I've just purchased the latest book from Skysill Press, this time "Gospel Earth" by North Carolina poet Jeffery Beam. I bought the hardback edition, beautifully put together and with nice cover artwork (by Laura Frankstone). Like the previous Skysill book from Jess Mynes, this one is also driven by "the urge to produce the irreducible poem". Many of the poems are one-liners - a form Beam has made a study of:
ENTERING NO EXIT
Another field cloudless sky becomes a revolution.
Many of the others are short haiku-like poems. but these are no mere syllable-counting metaphors, but poems of depth and a certain mystery:
STRANGER IN A STRANGE LAND
Bees sense crowshadow across dry pavement
I am pilgrim on this vegetable earth
I like that. I don't really know why; I just like it. A lot of the poems strike me in that way - "irreducible", I suppose; concentrated, and often needing to be re-read and slowly absorbed by the reader, like a mini-meditation, a Zen Koan:
A LITTLE BOOK OF ST. FRANCIS
What whispered place from visions spring always springness
Some of this poetry, especially a sequence called "The Green Man", reminds me of Ronald Johnston. But in fact, the influences are wide and fully acknowledged; Beam cites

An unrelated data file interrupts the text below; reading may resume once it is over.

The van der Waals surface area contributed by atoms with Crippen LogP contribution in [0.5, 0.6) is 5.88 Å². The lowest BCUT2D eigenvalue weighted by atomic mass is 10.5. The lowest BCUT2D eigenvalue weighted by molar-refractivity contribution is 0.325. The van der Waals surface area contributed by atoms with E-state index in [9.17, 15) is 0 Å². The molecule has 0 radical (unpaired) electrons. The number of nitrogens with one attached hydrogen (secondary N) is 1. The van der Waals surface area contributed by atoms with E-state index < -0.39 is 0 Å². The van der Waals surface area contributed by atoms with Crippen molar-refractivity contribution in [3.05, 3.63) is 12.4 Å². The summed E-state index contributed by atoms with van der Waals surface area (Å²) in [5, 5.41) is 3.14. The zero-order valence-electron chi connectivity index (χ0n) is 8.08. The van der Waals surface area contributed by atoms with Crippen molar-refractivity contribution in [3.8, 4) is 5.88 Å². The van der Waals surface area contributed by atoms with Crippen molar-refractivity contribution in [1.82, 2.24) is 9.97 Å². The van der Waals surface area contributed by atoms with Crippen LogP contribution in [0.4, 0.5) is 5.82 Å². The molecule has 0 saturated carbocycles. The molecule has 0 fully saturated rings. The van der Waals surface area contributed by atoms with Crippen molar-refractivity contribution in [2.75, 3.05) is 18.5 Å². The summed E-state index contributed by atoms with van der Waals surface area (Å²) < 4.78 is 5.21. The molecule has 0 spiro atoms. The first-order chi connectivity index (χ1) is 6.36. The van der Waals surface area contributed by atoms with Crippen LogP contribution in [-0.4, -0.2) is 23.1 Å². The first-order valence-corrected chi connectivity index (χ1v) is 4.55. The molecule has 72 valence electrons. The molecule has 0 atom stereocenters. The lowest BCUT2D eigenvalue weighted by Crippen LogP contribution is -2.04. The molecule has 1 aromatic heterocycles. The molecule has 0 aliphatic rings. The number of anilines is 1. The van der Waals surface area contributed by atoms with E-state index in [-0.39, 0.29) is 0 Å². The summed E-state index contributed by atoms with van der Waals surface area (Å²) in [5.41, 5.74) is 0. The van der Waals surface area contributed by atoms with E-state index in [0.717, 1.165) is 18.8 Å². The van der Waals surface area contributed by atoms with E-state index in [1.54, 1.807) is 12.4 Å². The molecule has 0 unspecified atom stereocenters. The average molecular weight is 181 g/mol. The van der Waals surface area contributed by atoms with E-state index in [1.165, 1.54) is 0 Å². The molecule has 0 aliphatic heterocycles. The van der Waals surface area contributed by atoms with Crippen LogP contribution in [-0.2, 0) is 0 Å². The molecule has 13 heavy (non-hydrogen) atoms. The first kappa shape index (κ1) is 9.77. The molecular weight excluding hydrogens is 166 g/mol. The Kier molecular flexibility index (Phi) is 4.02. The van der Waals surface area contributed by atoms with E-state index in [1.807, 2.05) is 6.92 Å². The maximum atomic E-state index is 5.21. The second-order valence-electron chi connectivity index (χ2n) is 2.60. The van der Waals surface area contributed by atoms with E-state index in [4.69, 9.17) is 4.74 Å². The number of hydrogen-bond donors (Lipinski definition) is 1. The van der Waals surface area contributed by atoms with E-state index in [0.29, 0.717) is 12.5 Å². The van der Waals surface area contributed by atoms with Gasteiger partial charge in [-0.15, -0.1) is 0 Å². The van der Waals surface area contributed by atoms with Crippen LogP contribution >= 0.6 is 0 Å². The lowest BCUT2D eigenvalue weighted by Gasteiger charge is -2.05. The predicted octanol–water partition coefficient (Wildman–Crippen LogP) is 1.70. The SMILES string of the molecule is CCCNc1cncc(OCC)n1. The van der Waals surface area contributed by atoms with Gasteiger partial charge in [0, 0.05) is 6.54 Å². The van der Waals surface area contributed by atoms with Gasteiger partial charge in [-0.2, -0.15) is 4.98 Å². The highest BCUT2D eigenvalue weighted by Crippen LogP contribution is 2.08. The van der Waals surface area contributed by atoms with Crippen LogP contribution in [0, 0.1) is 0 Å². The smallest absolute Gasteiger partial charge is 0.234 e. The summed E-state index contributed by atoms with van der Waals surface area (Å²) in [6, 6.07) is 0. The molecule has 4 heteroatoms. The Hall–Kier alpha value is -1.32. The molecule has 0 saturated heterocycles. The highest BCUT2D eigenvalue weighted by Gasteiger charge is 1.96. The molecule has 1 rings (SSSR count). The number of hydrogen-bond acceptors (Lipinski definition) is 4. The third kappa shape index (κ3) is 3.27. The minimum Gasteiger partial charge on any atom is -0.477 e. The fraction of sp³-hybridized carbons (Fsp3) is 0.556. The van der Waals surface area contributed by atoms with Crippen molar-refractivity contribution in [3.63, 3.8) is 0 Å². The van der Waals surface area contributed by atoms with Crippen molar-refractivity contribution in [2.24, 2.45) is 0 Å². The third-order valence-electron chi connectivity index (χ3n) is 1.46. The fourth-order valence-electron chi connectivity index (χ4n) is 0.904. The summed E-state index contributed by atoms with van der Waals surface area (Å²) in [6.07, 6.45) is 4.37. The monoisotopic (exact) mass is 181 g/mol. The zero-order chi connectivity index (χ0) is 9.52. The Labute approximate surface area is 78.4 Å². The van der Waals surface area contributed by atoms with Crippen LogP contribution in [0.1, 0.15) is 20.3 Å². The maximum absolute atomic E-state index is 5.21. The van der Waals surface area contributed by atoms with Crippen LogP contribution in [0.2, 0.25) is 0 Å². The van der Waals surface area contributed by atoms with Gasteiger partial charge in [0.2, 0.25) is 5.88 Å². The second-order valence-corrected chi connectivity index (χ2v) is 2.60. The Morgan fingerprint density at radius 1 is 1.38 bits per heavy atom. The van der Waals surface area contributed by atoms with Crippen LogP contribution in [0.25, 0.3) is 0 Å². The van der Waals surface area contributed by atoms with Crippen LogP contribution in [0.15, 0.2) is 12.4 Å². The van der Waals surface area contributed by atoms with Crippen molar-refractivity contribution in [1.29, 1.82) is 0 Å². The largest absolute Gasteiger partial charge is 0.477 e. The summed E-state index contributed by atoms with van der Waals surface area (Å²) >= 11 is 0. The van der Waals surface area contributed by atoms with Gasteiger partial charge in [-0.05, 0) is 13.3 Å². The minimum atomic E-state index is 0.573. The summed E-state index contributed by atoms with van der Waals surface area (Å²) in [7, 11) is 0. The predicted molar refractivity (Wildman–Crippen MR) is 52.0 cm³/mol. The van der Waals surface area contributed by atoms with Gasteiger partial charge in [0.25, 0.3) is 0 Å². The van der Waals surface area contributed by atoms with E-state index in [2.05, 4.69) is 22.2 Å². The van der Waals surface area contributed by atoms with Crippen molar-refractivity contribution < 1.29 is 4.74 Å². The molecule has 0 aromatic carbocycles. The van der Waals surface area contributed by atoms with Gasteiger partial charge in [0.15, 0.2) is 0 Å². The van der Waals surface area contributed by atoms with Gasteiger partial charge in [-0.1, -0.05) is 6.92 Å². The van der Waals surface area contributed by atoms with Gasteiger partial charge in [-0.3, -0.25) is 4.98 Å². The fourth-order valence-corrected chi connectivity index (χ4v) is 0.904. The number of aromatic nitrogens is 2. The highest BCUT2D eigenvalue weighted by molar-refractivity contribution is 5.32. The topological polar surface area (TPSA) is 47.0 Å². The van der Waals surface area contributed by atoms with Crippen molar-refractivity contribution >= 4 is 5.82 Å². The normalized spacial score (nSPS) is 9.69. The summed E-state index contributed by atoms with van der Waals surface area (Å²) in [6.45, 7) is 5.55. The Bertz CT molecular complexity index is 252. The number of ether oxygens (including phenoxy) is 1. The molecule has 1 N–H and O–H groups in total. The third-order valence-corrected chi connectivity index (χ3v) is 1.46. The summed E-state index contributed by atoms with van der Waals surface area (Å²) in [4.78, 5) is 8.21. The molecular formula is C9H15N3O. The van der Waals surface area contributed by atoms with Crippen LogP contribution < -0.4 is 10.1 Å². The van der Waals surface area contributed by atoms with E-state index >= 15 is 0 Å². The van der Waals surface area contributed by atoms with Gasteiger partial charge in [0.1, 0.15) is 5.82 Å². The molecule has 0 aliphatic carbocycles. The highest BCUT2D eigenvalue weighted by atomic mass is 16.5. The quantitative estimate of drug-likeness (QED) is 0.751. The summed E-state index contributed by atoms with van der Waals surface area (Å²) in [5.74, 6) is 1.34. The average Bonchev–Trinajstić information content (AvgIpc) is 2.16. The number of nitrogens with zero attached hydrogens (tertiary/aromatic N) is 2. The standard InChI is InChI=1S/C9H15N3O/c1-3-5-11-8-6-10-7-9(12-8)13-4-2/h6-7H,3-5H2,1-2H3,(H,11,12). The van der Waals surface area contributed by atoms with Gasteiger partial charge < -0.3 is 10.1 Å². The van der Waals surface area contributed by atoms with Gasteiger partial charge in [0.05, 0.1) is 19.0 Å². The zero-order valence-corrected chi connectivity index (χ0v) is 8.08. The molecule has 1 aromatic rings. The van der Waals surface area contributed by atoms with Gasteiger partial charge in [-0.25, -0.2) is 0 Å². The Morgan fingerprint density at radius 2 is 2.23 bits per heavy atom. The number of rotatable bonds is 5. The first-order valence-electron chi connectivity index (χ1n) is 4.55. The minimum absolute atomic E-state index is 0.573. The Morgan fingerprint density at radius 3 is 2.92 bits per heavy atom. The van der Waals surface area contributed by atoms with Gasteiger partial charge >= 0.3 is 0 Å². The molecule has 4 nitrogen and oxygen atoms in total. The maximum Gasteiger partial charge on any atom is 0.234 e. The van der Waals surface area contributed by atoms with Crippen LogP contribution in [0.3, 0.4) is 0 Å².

"the spiritual literature and folk traditions of the East & West - Japan, India, China, Korea & Malaysia - the Dao, the I Ching, canny Biblical fragments, the Desert Hermits, Gnosticism, Sufism, Ancient Greek poets & philosophers, the French and Spanish Surrealists, the Symbolists & Decadents, Shape Note Songs,bluegrass & African-American gospel music, women's poetry throughout time, Native American poetry, & the poets of the contemporary small poem movement in America & Britain - particularly..."
Beam then goes on to name ninety-five poets across cultures and centuries. The first section of the book, "A Gathering of Voices" is a sequence of short quotes from some of those poets. I like this inclusiveness and sense that the poetry is part of a continuum spanning various human civilizations.
I can't do this book justice in a brief blog post, and I hope to review it properly at some point (promises, promises) but for now I'd just say it's recommended.